OTT growth, collaboration and a new era of pay TV delivery


Written by Steeve Huin, vice president of Strategic Partnerships,

A media landscape where consumers can watch movies, TV programmes and sports at
any time, through any device they want, is the new reality around the world. Global
OTT revenues have been estimated by some to reach $65 billion by 2021. As
mentioned in my previous article for Screen Africa on 360
security, a
report from Digital TV Research
has predicted that OTT revenues in sub-Saharan
Africa alone will reach US$640 million by 2022.

For operators, getting OTT services and content to as many screens as possible and
as quickly as possible is the key to winning customers. But they face challenges in
ensuring that consumers can receive premium content securely, and with the best
possible user experience.

Meanwhile, pure OTT services like Netflix, which launched in South Africa in January
2016 as part of a global expansion which saw it launch in 130 countries around the
world, have taken advantage of this consumer demand for OTT content. However, the
market dynamic between pay TV service providers and OTT service providers –
unyielding adversaries only a couple of years ago – is evolving.

Collaboration, content and control

Many operators today are looking for ways to collaborate with services like Netflix or
even non-traditional TV platforms. It’s clear by now that we are not living in an
“either/or’ scenario. Collaboration, or at least strategic co-existence is often a
practical and efficient way to enhance the overall user experience, which is a key
differentiate in today’s competitive market.

With so much content on offer globally, it has become difficult for one operator alone
to satisfy all the content demands of consumers, which is perhaps signalled by an
estimated leveling of global pay TV revenues and even subscriber decline in some
markets. The Global Pay TV Revenue Forecasts
from Digital TV Research estimates that global pay TV revenues will peak
at just over $202 billion this year, but decline slightly to just under $200 billion by
2022. However, the same report estimates that pay TV revenues Sub-Saharan Africa
will surge by 57% (up by $2.40 billion to $6.59 billion) between 2016 and 2022.

Whether looking at a global or regional viewpoint, there is no denying that increasing
choice is changing consumer habits and demands. To meet these evolving needs, the
winning approach for operators is to offer a hybrid set-top box (STB) with linear TV
and OTT services – be it their own or from partners such as Netflix. This way the
operator controls the HDMI 1 and gets consumers to come to their platform for all
their content needs.

New content delivery platforms

Set-top box platforms have evolved over the past few years from closed environments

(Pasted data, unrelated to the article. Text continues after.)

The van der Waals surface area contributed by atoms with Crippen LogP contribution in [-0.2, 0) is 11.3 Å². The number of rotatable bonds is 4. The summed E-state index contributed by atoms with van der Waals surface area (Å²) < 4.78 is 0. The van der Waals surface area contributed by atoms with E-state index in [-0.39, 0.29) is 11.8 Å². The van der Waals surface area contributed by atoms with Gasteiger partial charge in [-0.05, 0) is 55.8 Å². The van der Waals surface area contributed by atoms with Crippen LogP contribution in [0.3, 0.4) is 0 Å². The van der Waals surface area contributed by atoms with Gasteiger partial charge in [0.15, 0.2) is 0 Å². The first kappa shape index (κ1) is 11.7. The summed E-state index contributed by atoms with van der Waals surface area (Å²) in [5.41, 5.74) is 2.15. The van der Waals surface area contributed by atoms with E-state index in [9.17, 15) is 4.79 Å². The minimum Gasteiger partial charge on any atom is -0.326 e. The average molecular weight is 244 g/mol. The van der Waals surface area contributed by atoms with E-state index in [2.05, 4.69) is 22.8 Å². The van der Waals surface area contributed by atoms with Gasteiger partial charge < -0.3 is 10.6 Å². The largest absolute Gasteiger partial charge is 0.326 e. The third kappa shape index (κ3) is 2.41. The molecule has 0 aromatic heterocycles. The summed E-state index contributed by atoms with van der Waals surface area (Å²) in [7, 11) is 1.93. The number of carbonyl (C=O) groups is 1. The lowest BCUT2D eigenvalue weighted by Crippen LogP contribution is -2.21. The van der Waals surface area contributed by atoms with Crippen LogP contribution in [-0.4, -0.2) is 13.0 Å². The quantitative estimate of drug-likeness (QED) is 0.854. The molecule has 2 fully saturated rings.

using proprietary middleware to increasingly open environments, such as Linux, RDK
and Android. While open environments cause some concerns among operators
regarding control and security, they create many business benefits that outweigh
these concerns.

On the far end of the “open’ spectrum’ is Android TV, an excellent option for
operators who want to launch a hybrid set top box quickly, with low development and
operational costs. By leveraging built-in features of Android TV, operators can add
their broadcast service in six to nine months, or shorter if they leverage a pre-
integrated solution from a security partner. Besides the cost and time advantages,
they give consumers instant access to thousands of OTT and other apps in the Google
Play Store. Android TV allows operators to future proof the STB and expand business
opportunities beyond media. Securing this open platform requires careful planning,
but it is well worth the work for the benefits Android TV offers.

Effort-free sign-on to reach new subscribers

However, what if the consumer is on the fence about your broadcast service? How can
you make the sign-on process easier and cheaper?
One is to embed CA directly into TVs, as Irdeto has recently done in partnership with
home and professional appliance manufacturer, Vestel. With pre-integrated pay TV
security capabilities within a TV, consumers can now have the best of both worlds –
instant access to their favourite pay TV service, on the big screen without extra
equipment. For operators this has the potential to make subscriber acquisition easier,
by providing consumers with friction less instant-access pay TV services on a new TV
that they purchase.

It’s clear that broadcast services will remain extremely important in the pay TV
market in sub-Saharan Africa for the foreseeable future, but demand is increasing for
OTT content across unmanaged devices as well. As they look a collaboration or just
co-existence with OTT players, operators must ensure they have an effective hybrid
strategy to delivering premium content to their customers securely, whether through
the STB, unmanaged devices or direct through the TV.

Irdeto will be exhibiting and discussing it’s TV Cloaked CA partnership with Vestel
at TV Connect Africa at the Cape Town International Convention Centre from 7 to 9
November 2017.


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